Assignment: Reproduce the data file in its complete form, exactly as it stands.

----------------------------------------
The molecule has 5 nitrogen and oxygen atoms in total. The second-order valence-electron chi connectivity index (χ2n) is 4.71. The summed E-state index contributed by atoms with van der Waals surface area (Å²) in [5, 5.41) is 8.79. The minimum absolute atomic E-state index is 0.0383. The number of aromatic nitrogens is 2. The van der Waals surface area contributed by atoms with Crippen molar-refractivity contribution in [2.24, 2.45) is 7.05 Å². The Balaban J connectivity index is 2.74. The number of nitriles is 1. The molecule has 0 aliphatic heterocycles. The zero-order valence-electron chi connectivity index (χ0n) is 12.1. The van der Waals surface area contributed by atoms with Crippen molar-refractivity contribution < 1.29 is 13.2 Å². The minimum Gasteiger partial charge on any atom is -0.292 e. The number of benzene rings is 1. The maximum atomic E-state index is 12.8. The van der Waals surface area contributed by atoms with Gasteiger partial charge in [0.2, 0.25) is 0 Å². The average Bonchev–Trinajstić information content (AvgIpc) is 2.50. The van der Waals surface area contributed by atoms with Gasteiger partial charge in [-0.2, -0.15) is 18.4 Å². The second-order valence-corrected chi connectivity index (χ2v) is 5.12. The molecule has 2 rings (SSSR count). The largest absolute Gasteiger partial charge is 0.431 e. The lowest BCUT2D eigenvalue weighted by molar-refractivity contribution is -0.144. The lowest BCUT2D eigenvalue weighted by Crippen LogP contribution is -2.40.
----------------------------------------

The molecule has 5 nitrogen and oxygen atoms in total. The second-order valence-electron chi connectivity index (χ2n) is 4.71. The summed E-state index contributed by atoms with van der Waals surface area (Å²) in [5, 5.41) is 8.79. The minimum absolute atomic E-state index is 0.0383. The number of aromatic nitrogens is 2. The van der Waals surface area contributed by atoms with Crippen molar-refractivity contribution in [2.24, 2.45) is 7.05 Å². The Balaban J connectivity index is 2.74. The number of nitriles is 1. The molecule has 0 aliphatic heterocycles. The zero-order valence-electron chi connectivity index (χ0n) is 12.1. The van der Waals surface area contributed by atoms with Crippen molar-refractivity contribution < 1.29 is 13.2 Å². The minimum Gasteiger partial charge on any atom is -0.292 e. The number of benzene rings is 1. The maximum atomic E-state index is 12.8. The van der Waals surface area contributed by atoms with Gasteiger partial charge in [0.2, 0.25) is 0 Å². The average Bonchev–Trinajstić information content (AvgIpc) is 2.50. The van der Waals surface area contributed by atoms with Gasteiger partial charge in [-0.2, -0.15) is 18.4 Å². The second-order valence-corrected chi connectivity index (χ2v) is 5.12. The molecule has 2 rings (SSSR count). The largest absolute Gasteiger partial charge is 0.431 e. The lowest BCUT2D eigenvalue weighted by molar-refractivity contribution is -0.144. The lowest BCUT2D eigenvalue weighted by Crippen LogP contribution is -2.40.